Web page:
Russia expert tells Morning Forum why U.S. reset didn't last


Former U.S. Ambassador to Russia Michael McFaul’s Dec. 3 presentation at the Morning Forum of Los Altos, “An American Ambassador in Putin’s Russia,” focused on the changing relationship between the U.S. and Russia since the collapse of the Soviet Union.

McFaul is a scholar, policymaker, diplomat, media analyst for The Washington Post and NBC News, and author of the book “From Cold War to Hot Peace.”

Raised in Montana, McFaul said he grew up “scared to death” that the Cold War would lead to nuclear war. He said he knew from the time he was in high school that he wanted to help reduce tensions with the USSR. As a freshman at Stanford University in 1982, he enrolled in Russian and international relations classes, and the following summer traveled to the Soviet Union to get to know the Russian people and improve his Russian skills.

Since then, he said, “I have spent the better part of my life trying to improve relations between Russia and the United States.”

In 2010, as one of President Barack Obama’s Russian advisers, he thought he had contributed to that 30-year dream – seeing a reset of the relationship between the two superpowers as they cooperated on goals that achieved mutual interests. He described the excitement of meeting with Russian President Dmitry Medvedev in Prague to sign a new nuclear weapons reduction treaty, convinced that the U.S. and Russia were beginning a new era of cooperation.

Putin’s ‘zero-sum game’

Yet by 2012, the achievement of that dream proved to be short-lived. McFaul offered several explanations for what happened between “that great day” in Prague and the hostile atmosphere he faced two years later when he arrived in Moscow as the U.S. ambassador and Russia was once again vilifying the Americans.

While McFaul conceded that other explanations – for example, missteps on the part of the Americans, natural shifts in power – contain some elements of truth, he argued that the “main drivers” to the end of cooperation stemmed from domestic factors in Russia and the return of the KGB-trained Putin to the presidency in 2011.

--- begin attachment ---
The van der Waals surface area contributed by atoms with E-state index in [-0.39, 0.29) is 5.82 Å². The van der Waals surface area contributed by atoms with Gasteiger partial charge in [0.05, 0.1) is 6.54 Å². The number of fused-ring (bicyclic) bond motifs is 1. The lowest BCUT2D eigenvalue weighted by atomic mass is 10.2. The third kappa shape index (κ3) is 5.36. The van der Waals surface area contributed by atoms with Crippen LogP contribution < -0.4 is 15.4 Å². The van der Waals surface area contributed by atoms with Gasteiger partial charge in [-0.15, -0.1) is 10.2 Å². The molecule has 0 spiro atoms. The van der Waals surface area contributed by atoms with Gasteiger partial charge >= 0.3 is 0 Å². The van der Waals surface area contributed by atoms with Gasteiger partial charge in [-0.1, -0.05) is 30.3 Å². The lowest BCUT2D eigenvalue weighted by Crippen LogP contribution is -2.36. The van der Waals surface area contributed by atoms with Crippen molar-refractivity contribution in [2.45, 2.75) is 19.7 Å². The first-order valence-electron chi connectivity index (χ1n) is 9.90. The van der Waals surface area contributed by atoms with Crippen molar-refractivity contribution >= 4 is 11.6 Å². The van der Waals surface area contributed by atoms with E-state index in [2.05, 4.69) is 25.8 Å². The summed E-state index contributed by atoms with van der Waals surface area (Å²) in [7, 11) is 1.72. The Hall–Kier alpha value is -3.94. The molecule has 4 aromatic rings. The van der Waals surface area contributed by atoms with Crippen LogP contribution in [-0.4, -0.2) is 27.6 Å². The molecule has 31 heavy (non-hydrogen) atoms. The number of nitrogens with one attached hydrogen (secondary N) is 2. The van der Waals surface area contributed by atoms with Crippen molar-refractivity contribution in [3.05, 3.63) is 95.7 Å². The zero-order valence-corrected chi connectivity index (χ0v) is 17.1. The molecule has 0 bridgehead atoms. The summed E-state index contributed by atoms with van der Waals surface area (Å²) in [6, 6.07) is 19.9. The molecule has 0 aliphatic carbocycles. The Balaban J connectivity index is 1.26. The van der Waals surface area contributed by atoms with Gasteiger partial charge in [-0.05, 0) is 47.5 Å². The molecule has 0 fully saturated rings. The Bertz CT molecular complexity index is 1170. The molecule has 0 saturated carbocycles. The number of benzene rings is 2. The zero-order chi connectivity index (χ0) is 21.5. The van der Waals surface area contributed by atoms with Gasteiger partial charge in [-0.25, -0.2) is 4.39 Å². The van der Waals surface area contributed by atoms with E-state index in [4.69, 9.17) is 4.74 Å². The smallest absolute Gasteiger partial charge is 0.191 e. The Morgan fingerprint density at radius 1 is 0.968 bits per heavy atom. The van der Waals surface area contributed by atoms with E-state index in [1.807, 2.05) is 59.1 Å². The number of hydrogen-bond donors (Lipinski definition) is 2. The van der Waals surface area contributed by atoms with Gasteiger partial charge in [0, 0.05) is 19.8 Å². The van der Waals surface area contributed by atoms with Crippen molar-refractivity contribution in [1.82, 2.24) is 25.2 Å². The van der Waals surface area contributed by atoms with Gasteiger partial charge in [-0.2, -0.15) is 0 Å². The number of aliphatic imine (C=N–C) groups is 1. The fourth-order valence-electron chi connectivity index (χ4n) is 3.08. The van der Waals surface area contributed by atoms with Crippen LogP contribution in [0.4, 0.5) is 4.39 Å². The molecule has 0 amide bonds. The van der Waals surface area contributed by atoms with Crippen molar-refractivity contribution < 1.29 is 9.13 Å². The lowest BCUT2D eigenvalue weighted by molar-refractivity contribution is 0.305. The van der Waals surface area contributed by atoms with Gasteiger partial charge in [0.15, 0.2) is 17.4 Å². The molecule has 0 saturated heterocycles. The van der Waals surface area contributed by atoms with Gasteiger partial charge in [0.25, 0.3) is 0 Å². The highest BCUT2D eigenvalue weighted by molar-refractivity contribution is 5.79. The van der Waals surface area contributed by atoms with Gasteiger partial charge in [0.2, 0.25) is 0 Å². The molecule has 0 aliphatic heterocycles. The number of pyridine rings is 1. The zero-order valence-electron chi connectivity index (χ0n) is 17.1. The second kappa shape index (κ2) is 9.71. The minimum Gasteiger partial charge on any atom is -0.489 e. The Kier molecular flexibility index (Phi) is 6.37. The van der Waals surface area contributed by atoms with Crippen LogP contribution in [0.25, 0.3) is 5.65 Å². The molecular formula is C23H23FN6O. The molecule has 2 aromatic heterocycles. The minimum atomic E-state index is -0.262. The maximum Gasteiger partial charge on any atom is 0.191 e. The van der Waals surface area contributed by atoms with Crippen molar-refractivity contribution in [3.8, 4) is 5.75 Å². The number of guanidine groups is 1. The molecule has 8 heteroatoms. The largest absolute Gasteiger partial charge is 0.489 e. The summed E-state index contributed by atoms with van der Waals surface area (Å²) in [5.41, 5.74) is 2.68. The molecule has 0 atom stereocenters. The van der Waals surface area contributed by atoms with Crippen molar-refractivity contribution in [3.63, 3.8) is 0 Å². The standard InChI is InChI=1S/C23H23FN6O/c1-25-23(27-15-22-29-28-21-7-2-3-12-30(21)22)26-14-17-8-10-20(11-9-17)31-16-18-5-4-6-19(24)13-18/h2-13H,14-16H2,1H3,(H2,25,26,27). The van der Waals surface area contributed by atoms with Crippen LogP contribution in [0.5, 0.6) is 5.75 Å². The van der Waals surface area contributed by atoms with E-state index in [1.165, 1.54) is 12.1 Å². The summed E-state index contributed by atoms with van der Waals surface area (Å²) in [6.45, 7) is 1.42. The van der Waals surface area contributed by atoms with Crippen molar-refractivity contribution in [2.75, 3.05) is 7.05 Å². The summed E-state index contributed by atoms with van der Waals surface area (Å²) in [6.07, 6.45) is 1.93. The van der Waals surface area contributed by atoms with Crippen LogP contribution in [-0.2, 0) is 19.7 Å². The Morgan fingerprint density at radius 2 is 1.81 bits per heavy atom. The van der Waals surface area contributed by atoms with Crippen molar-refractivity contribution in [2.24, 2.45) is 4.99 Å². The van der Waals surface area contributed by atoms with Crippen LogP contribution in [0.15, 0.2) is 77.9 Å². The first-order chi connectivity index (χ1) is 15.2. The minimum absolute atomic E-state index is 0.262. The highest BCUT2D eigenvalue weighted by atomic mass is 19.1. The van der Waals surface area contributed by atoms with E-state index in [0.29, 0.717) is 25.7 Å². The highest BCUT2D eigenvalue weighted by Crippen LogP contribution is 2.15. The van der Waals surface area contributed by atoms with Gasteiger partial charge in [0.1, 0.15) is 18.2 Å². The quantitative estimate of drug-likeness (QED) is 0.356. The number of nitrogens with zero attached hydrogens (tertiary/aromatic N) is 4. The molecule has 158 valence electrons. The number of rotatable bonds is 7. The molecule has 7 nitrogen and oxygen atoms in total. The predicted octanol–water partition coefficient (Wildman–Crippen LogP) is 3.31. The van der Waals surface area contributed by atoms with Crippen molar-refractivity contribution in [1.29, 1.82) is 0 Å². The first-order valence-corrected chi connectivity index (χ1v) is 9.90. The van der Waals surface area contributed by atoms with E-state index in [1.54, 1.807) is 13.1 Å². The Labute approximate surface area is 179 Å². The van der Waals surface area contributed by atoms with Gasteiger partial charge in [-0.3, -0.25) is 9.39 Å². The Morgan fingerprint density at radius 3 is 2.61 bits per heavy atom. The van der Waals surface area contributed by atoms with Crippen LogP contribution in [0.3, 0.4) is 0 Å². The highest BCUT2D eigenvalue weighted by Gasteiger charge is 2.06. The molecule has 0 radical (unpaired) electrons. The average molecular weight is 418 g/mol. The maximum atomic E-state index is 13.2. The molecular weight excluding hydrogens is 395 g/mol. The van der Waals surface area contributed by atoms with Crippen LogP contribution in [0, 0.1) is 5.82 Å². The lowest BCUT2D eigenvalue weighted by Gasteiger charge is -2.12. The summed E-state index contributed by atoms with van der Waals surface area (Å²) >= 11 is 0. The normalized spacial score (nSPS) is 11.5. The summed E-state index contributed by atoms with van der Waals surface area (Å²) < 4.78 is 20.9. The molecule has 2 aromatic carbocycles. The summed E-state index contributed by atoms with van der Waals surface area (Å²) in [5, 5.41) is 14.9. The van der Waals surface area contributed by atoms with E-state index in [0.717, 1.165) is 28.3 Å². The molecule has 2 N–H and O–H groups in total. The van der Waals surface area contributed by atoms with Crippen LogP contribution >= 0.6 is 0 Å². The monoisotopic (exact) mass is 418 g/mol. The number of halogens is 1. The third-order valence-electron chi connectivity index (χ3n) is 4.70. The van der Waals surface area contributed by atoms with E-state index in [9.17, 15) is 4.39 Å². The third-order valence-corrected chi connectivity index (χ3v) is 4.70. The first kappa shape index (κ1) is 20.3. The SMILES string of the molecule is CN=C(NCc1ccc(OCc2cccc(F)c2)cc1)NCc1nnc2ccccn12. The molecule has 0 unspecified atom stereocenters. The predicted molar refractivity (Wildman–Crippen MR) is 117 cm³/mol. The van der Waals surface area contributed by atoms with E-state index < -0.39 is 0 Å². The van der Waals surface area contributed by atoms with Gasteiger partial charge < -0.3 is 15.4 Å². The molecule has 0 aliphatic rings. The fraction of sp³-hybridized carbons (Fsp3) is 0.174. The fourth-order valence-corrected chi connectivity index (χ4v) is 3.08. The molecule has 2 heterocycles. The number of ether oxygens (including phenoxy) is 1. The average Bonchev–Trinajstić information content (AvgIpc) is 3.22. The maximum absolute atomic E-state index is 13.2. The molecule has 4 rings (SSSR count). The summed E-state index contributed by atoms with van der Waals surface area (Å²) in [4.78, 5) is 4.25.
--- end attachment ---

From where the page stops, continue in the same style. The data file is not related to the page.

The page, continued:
Unlike Medvedev, who saw Russia benefiting from cooperation with the U.S., Putin saw it as a competitor and a fomenter of regime change. Putin “didn’t believe in win-win diplomacy,” according to McFaul, and believed “everything is a zero-sum game.”

Putin was convinced the U.S. was behind the Arab Spring in the Middle East, and he blamed American influence for the demonstrations that broke out in Russia soon after he reassumed the presidency, with many in the middle class demanding fair elections and “a Russia without Putin.”

To marginalize the demonstrators, McFaul said, Putin filled the state-controlled media with false claims that “America was trying to overthrow the Russian regime,” McFaul was “a pedophile” and Obama supported ISIS.

Ideological struggle

Comparing the Cold War with our current “hot peace,” McFaul noted both the good and the bad. The ideological struggle between communism and capitalism is over, as are the proxy wars and the nuclear arms race.

However, McFaul said, now Putin portrays the U.S. and other Western democracies as the  “decadent West,” while he promotes Russia as “the last bastion of conservative values.”

McFaul added that the U.S. never before had to worry about its Cold War adversaries interfering in its elections or threatening the country with cyber warfare. 

The comforting news, McFaul said, is that we’re not destined to remain in conflict with Russia forever. He is confident that other Russian visionaries will eventually emerge. But he also acknowledged that “Putin will be around for a long time.”

Meanwhile, McFaul said, the U.S. must isolate Putin and do far more to safeguard its elections. McFaul also warned of the challenge of fighting disinformation from both foreign powers and the White House.

“It troubles me,” he said, “that facts don’t matter anymore, and national security has become for the first time a partisan issue.”

McFaul ended his talk on a more hopeful note: “I love the Russian people and its culture. I hope to see the day we can re-engage with a democratic Russia,” to work together on common interests.

The Morning Forum of Los Altos is a members-only lecture series that meets at Los Altos United Methodist Church, 655 Magdalena Ave. Subscriptions are open to new members. For the list of speakers and more information, visit


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